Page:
Frequently involved in information sessions and workshops
Participating offices include Co-Op and Career Services, Equity Services, the Centre for Indigenous Initiatives, Health and Counselling, Learning Support Services, Paul Menton Centre and Student Affairs
Responsible for protecting the rights of teaching assistants according to the collective agreement
Not currently involved in creating or facilitating TA training opportunities
If you are an undergraduate student and are interested in applying to become a TA, you should contact your department’s administrators to learn if they hire undergraduates as TAs and, if so, how to go about doing so. Please bear in mind that not all departments hire undergraduate TAs, and those that do often only hire them if there are insufficient numbers of graduate students available.
Your department is responsible for assigning TAs to courses (this is likely done by your graduate supervisor). In the majority of cases, once the course has been offered to a TA, the chances of changing the assignment is unlikely.
If you have significant reservations, you should contact your Departmental Graduate Supervisor with your concerns. Explain why you’re tentative about the course and ask if there is a chance to support a different course.
In the event that you cannot be reassigned, be sure to relate your concerns to the faculty member who is teaching the course and ask for their help in better understanding the content.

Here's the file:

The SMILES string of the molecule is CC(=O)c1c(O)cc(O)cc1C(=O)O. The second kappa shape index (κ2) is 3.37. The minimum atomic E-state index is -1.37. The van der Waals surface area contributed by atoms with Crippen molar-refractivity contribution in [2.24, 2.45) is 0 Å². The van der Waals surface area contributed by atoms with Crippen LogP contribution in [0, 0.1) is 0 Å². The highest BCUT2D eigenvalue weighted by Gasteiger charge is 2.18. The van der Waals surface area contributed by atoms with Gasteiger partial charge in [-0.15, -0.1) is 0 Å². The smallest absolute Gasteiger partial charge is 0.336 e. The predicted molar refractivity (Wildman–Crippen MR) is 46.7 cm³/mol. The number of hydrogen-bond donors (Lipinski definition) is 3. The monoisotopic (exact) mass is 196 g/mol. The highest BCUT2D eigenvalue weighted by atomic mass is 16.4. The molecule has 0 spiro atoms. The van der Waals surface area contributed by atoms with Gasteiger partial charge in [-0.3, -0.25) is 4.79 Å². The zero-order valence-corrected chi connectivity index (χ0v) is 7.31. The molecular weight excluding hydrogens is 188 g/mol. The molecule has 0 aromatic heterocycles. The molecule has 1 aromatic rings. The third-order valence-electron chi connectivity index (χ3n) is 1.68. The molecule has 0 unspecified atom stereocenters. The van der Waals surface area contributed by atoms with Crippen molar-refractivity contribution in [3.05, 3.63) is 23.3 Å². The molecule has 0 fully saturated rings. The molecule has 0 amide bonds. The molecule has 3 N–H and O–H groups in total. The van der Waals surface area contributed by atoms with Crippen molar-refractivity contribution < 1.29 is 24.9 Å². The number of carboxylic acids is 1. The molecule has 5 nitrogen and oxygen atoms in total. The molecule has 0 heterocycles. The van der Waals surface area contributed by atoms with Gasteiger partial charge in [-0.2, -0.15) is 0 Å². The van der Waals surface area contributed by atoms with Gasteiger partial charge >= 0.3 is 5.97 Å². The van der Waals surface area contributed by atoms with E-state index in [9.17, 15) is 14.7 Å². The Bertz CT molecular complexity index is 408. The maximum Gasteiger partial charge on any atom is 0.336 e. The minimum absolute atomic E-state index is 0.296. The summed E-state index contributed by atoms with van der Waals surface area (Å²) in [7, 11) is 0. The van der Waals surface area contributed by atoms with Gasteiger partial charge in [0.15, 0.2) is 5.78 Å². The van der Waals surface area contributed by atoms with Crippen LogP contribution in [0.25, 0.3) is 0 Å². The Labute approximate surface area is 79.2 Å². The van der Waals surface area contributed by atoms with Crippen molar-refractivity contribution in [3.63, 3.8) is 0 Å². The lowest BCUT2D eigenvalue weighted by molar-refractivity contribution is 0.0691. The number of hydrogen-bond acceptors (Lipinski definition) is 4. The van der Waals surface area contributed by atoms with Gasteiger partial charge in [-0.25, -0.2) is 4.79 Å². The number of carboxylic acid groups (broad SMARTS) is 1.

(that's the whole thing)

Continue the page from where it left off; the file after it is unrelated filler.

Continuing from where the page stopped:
The assignment of duties form (indicating which tasks you will be charged with completing on a weekly basis) is available in Carleton Central once you have been assigned and accepted your course. If it has not been completed before the start of the term, it is strongly recommended that you contact the instructor to set up a face-to-face meeting and go over the assignment of duties form together.
There may be special reasons why your faculty member has not contacted you, but you are encouraged to be proactive in contacting them and clarifying their expectations – and yours – before the course begins.
The New TA Orientation, organized by the Faculty of Graduate and Postdoctoral Affairs, is only for new Carleton TAs. If you have been a TA at Carleton before, you should not attend this session. If you have been a TA at another institution and are new to Carleton, it is recommended that you attend this session to learn about institution specific groups and policies.
The New TA orientation is considered mandatory for all new Carleton TAs. If for some reason you are unable to attend this session, FGPA may record the orientation; if it is recorded, it the will be available on the FGPA website later in the term, although it cannot be credited towards your paid training hours in this format. For additional details on the orientation visit the FGPA website.
Most departments offer a graduate and/or teaching assistant orientation near the start of the fall term. These orientations may introduce you to faculty, staff and continuing teaching assistants in your department. If you cannot attend this session, you should contact your graduate supervisor or your graduate administrator in order to acquire this information.